Review: Talented (#1) by Sophie Davis

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Publisher: Indie Linked
Publishing Date: January 2014
ISBN: 9781618429940
Genre: Fantasy
Rating: 1.2/5.0

Publisher Description: If Sookie and 007 had a love child with a yearning for vengeance, her story would be TALENTED.

Review: Wow, Sookie huh? That should create of flood of readership. This reads more like if two retarded baboons had a manifestation of frenetic copulation their story would be TALENTED…. The cover art looks like a magicians assistant in a stage performance.

The first 30% of this novel is a lengthy backstory told within the bounds of LUV between Donavan and Talia. He is so ready for sex and she is teasing him beyond belief. She allows him to undress her to her undies and gets him all worked up only to back out. This is a constant theme throughout the novel. Talia is really Donavan’s step-sister who came to live with them when her parents were killed at a very young age. So its kind of creepy that they are kissing and fondling when in reality they should be repelled by those actions. The “It’s like kissing your sister” line.

So there were these underground nuclear reactors worldwide that melted down, no one could fix it then all of a sudden children were born with various abilities. No one can link any genetic mutation to the environmental crisis and trees are growing fur and dogs have feathers. So blah, blah, blah, and Talia’s’ parents are killed by rebels who hate Talents but Talia goes apeshit and kills Ten rebel operatives with her mind during a fit of rage/mourning. Why? Because she is oh so freakin’ speshul, that’s why. And don’t you forget it or Talia will telepathikinesis yur ass straight back to Texas/Nevada/Utah/Idaho/Arizona (all the bad states) for fucks sake. They have hormone addled teenagers performing deep covert ops to retrieve “information” from the coalition. Inter-twined within this non-existent story-line is this sordid love triangle.

Talia is a whiney, dick teasing asshat with the morals of a pigeon. She invokes love triangles amidst her burgeoning desires to screw anything male and hairy. Her failsafe response to everything are these mini-tantrums where indignant behavior is tantamount to righteousness. And then the coin lands on tails and we have clingy, whiney-baby Talia who wuvs her man and needs his stwong awrms awound her. Fug. There is this lengthy teen angst emotive spew page after page after page. Talia finds Donavan in the arms of some “blonde slut” bimbo. Well duh. What do you expect? But never fear, she has a backup plan that involves Mr. Turquoise eyes/ripply muscles Erik because she has never felt a kiss like that that has effected her so profoundly. Talia wastes no time teasing Erik by performing the same undie ritual as she did with Donavon.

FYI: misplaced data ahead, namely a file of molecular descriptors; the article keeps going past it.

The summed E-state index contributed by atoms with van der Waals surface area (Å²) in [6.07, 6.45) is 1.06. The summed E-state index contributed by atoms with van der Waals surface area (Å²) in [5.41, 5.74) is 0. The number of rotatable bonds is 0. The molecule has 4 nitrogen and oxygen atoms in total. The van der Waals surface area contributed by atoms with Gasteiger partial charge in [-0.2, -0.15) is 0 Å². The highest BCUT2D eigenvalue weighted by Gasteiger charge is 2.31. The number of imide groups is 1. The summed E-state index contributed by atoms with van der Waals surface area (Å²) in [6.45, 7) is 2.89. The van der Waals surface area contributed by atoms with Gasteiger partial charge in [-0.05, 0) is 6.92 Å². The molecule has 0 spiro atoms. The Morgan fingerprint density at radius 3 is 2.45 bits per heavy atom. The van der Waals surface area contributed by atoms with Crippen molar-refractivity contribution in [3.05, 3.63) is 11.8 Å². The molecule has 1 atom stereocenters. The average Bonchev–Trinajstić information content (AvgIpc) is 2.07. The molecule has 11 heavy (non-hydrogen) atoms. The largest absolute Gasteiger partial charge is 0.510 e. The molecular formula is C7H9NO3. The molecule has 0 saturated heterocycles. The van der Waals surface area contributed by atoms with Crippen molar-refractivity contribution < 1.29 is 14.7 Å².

The writing utilizes the tried and true overuse of certain words to help describe scenes and situations. About halfway through this disaster, I counted the word “Actually” 84 times as it was used pretty repetitively. Other words used consistently to the determinant of the novel were; “thankfully”, “gratefully”, “defensively”, “grudgingly” “mentally”, “grumbled”, “regretfully”, “carefully”, “scowl”, “pointedly”, “dryly”, “tentatively”, “mumbled x30” and “growled”.

Character development revolves around an extremely ego-centric and insecure main character. Rather than cheer for her, you end up loathing her actions that are based within the bounds of her little mind. There is no real giving of herself. Every decision she makes is predicated on what’s best for her. She seems to reflect the current state of consciousness in most people, so the author got that right at least. This novel needed to be edited way down in terms of dialogue and the story-line compressed. Talia needs to stand on her own as a tough operative in a world of espionage. She can be tough yet tender not clingy, whiney and self-absorbed. The men in her life should be minor interests for the sake of believability. This is slated to be an ongoing series. The author needs to consider getting professional editing services prior to publishing.

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